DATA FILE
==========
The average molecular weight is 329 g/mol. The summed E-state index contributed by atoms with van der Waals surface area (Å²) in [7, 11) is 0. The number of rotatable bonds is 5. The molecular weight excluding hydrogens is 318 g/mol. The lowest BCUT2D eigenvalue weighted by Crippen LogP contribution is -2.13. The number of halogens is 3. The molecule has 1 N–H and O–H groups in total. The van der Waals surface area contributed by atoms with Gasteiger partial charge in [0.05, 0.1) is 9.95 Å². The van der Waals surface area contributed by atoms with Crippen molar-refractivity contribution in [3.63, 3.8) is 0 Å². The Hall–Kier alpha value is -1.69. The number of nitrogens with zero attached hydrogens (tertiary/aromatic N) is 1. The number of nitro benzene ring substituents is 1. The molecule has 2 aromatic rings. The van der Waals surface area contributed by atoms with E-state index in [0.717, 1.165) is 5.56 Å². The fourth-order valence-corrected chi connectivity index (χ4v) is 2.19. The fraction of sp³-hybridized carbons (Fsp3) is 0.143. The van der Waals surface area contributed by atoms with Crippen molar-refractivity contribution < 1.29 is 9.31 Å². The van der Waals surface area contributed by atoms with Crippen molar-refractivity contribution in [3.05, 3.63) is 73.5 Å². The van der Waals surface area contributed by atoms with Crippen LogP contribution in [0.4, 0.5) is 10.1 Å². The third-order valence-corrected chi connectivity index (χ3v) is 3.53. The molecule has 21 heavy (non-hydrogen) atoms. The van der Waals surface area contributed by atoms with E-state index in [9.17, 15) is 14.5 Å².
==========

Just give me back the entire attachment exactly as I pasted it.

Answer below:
The average molecular weight is 329 g/mol. The summed E-state index contributed by atoms with van der Waals surface area (Å²) in [7, 11) is 0. The number of rotatable bonds is 5. The molecular weight excluding hydrogens is 318 g/mol. The lowest BCUT2D eigenvalue weighted by Crippen LogP contribution is -2.13. The number of halogens is 3. The molecule has 1 N–H and O–H groups in total. The van der Waals surface area contributed by atoms with Gasteiger partial charge in [0.05, 0.1) is 9.95 Å². The van der Waals surface area contributed by atoms with Crippen molar-refractivity contribution in [3.63, 3.8) is 0 Å². The Hall–Kier alpha value is -1.69. The number of nitrogens with zero attached hydrogens (tertiary/aromatic N) is 1. The number of nitro benzene ring substituents is 1. The molecule has 2 aromatic rings. The van der Waals surface area contributed by atoms with E-state index in [0.717, 1.165) is 5.56 Å². The fourth-order valence-corrected chi connectivity index (χ4v) is 2.19. The fraction of sp³-hybridized carbons (Fsp3) is 0.143. The van der Waals surface area contributed by atoms with Crippen molar-refractivity contribution < 1.29 is 9.31 Å². The van der Waals surface area contributed by atoms with Crippen molar-refractivity contribution in [3.05, 3.63) is 73.5 Å². The van der Waals surface area contributed by atoms with Crippen LogP contribution in [0.4, 0.5) is 10.1 Å². The third-order valence-corrected chi connectivity index (χ3v) is 3.53. The molecule has 21 heavy (non-hydrogen) atoms. The van der Waals surface area contributed by atoms with E-state index in [9.17, 15) is 14.5 Å².